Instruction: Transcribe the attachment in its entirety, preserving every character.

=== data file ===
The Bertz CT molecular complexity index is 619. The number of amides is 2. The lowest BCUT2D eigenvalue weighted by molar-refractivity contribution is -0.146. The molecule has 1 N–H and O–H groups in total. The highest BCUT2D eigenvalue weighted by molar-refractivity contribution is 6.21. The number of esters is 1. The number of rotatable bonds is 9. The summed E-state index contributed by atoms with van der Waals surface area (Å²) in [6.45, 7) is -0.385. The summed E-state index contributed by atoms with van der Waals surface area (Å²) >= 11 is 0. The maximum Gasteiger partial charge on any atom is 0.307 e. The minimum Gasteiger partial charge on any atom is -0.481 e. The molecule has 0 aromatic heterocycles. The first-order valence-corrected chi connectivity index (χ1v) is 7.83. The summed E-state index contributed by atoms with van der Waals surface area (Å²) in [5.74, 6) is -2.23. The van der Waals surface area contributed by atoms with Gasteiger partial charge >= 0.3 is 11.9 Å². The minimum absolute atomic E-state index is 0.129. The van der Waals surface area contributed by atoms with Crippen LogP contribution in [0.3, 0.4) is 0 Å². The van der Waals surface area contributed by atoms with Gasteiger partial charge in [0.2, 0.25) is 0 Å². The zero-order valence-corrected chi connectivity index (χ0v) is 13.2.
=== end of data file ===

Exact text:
The Bertz CT molecular complexity index is 619. The number of amides is 2. The lowest BCUT2D eigenvalue weighted by molar-refractivity contribution is -0.146. The molecule has 1 N–H and O–H groups in total. The highest BCUT2D eigenvalue weighted by molar-refractivity contribution is 6.21. The number of esters is 1. The number of rotatable bonds is 9. The summed E-state index contributed by atoms with van der Waals surface area (Å²) in [6.45, 7) is -0.385. The summed E-state index contributed by atoms with van der Waals surface area (Å²) >= 11 is 0. The maximum Gasteiger partial charge on any atom is 0.307 e. The minimum Gasteiger partial charge on any atom is -0.481 e. The molecule has 0 aromatic heterocycles. The first-order valence-corrected chi connectivity index (χ1v) is 7.83. The summed E-state index contributed by atoms with van der Waals surface area (Å²) in [5.74, 6) is -2.23. The van der Waals surface area contributed by atoms with Gasteiger partial charge >= 0.3 is 11.9 Å². The minimum absolute atomic E-state index is 0.129. The van der Waals surface area contributed by atoms with Crippen LogP contribution in [0.3, 0.4) is 0 Å². The van der Waals surface area contributed by atoms with Gasteiger partial charge in [0.2, 0.25) is 0 Å². The zero-order valence-corrected chi connectivity index (χ0v) is 13.2.